August, 2005

Stories from August, 2005

Jamaica: Thoughts on Katrina

  31 August 2005

Fyr, writing from Jamaica, is heartbroken over Katrina's destruction of New Orleans, which he says has always held a special place in his heart.

Brazil: Tropeiros

  31 August 2005

South American Journal writes a post about the famed Tropeiros of Brazil accompanied by the impressive photography of Tatiana Cardeal.

Cuba: 1929 Havana Travel Ad

  31 August 2005

Havana Journal finds an old Cuban travel advertisement from a 1929 issue of National Geographic, which describes the island as “so near at hand – so easily reached – that no American need suppress his desire for foreign travel.”

Barbados: Trip to Rock Hall

  31 August 2005

This, that, & Whatever describes a visit to the historic Freedom Monument of Rock Hall, which was the first free village in Barbados founded by a group of ex-slaves from a nearby plantation.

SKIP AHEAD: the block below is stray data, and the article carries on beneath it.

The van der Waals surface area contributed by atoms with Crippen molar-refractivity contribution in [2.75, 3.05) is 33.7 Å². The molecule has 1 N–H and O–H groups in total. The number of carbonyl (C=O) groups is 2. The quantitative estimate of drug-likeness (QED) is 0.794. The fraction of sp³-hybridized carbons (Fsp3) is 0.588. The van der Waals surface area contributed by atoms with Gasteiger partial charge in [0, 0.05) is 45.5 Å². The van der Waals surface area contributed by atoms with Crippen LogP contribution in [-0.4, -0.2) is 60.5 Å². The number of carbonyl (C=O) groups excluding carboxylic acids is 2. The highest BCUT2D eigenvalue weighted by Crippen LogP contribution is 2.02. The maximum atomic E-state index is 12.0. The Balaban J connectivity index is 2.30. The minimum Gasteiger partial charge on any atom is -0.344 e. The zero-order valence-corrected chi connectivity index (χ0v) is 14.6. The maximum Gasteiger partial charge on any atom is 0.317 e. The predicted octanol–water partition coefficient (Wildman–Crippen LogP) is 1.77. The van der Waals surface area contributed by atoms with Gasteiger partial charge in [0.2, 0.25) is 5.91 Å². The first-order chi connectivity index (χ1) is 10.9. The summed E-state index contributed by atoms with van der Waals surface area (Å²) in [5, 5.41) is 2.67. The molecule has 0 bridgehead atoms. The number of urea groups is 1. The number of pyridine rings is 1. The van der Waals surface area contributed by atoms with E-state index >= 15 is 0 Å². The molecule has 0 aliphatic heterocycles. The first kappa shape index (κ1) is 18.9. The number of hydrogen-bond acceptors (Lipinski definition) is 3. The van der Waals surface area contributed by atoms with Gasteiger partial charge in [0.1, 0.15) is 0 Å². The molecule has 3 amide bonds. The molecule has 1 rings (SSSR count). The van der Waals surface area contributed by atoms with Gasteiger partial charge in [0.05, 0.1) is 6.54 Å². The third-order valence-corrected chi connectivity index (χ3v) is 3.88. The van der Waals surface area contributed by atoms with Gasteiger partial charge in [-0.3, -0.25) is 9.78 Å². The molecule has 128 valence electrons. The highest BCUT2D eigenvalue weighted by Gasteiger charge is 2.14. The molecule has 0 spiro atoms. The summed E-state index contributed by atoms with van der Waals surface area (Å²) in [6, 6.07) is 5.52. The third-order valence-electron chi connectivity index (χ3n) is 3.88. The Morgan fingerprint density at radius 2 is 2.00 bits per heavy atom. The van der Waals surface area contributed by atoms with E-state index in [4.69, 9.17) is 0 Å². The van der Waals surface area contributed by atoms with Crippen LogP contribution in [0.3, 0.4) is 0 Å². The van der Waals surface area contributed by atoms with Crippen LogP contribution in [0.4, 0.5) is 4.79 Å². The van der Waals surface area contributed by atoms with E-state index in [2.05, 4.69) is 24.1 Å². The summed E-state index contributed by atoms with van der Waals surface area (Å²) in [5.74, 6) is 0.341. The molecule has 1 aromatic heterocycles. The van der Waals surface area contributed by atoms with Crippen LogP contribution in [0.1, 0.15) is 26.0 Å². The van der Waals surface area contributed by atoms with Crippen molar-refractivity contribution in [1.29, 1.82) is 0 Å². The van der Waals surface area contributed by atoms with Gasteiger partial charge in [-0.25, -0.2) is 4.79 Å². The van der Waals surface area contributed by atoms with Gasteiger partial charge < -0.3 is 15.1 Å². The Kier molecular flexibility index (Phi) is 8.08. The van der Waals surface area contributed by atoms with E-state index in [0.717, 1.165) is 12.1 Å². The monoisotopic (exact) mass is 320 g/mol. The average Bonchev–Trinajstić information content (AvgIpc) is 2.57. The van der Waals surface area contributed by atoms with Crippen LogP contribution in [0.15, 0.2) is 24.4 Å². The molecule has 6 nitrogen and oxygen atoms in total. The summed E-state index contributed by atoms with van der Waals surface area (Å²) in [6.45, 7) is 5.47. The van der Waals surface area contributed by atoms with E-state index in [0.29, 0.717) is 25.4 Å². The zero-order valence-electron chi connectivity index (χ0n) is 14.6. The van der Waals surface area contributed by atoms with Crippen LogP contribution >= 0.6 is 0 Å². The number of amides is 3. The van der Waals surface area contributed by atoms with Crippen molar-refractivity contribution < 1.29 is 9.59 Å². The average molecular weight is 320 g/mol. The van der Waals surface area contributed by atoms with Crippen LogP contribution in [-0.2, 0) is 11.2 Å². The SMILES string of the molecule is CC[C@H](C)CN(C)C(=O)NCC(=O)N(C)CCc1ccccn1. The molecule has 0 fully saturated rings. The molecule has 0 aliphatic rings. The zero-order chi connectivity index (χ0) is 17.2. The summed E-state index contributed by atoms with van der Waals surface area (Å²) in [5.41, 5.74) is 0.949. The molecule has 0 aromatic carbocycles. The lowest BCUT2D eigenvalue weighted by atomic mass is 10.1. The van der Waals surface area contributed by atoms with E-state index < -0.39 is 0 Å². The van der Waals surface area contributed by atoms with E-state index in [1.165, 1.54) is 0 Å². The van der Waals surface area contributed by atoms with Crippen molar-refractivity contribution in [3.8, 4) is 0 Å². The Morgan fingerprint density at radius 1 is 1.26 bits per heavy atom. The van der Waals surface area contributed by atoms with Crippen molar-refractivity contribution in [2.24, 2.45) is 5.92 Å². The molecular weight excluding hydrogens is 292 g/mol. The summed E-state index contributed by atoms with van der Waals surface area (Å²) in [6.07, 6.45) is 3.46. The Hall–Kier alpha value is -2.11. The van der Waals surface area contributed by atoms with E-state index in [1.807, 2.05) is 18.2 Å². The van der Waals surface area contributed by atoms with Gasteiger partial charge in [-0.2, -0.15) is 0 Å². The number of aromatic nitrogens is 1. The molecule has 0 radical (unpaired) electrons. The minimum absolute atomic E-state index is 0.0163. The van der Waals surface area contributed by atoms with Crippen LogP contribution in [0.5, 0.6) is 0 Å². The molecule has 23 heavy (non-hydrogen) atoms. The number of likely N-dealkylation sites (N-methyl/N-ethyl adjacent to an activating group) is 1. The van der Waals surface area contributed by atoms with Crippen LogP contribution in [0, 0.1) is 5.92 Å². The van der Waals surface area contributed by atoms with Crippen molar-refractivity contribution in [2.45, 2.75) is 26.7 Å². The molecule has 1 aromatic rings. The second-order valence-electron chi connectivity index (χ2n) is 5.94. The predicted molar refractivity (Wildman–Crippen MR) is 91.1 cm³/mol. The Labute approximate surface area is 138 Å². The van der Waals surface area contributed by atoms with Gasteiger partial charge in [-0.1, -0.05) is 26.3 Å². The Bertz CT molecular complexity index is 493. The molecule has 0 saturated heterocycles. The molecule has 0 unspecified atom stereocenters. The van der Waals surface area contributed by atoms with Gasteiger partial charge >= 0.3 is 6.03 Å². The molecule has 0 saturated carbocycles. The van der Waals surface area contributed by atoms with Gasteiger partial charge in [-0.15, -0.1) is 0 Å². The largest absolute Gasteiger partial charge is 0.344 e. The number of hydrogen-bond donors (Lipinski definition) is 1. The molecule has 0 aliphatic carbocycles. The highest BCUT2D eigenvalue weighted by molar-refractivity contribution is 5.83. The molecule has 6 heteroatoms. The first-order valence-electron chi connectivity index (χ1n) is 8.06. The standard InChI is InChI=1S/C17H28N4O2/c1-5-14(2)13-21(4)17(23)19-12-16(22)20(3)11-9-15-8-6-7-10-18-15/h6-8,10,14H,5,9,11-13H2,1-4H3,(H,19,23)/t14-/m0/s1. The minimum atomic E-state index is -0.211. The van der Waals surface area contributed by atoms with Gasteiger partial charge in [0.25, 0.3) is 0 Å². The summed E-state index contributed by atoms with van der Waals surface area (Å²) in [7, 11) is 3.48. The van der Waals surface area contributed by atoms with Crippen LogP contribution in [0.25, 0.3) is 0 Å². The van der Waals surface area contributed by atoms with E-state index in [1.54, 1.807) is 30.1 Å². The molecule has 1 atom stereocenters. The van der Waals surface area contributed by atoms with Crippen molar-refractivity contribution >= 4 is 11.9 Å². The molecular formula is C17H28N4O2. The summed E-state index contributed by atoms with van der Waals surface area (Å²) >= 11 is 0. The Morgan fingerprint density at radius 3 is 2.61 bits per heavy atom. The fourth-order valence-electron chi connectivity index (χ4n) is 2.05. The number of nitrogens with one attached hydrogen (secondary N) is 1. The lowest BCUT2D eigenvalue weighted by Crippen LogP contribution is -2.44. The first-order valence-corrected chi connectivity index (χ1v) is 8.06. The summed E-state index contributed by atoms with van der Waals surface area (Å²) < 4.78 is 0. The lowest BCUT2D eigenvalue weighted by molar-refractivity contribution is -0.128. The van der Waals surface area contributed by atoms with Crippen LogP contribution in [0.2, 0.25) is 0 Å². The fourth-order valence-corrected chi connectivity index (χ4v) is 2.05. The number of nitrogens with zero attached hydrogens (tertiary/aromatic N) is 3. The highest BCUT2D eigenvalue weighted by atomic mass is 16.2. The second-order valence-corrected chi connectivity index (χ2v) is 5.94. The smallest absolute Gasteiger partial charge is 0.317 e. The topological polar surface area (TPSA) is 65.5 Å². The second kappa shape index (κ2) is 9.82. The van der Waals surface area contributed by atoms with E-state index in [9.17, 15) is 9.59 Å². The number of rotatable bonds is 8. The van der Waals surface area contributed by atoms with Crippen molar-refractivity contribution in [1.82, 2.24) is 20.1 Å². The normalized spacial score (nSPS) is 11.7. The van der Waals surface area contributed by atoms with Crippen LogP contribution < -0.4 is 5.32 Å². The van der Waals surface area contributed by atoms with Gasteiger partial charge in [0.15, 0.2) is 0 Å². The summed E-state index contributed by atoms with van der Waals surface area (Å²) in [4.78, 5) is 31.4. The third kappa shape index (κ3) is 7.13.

Blog Day 2005

  31 August 2005

Blog Day 2005 is making waves throughout the global blogosphere. The one-day celebration, which encourages bloggers to introduce their readers to five new weblogs from other cultures or perspectives, has been adding nearly a page of relevant posts to Technorati every hour. Romanian blogger, Carmen Holotescu asks her readers to...

Jordan: IbrahimOwais

Ibrahim Owais says that the Royal Film Commission (RFC) in Jordan continues its search for a script or an idea for a script to produce a Jordanian feature film of high international standards.

Labanon: APSA 2005

Abu Aardvark is on his way to to Washington for the annual meeting of the American Political Science Association, where he will be presenting his “Anti-Americanisms in Arab Politics” paper.

Nigeria: No problem with China textiles

  31 August 2005

Chippla echoes a view also seen elsewhere in the African blogosphere; why does the West have a problem with the flood of cheap Chinese textiles to hit world ports since the beginning of the year? “If trade is meant to be free, then let it be.”

Uganda: Forced into prostitution

  31 August 2005

NGO worker Stephen Okello blogs about a conversation with a woman who was forced into prostitution to keep her children alive in war-torn northern Uganda. Many others share her fate, she says.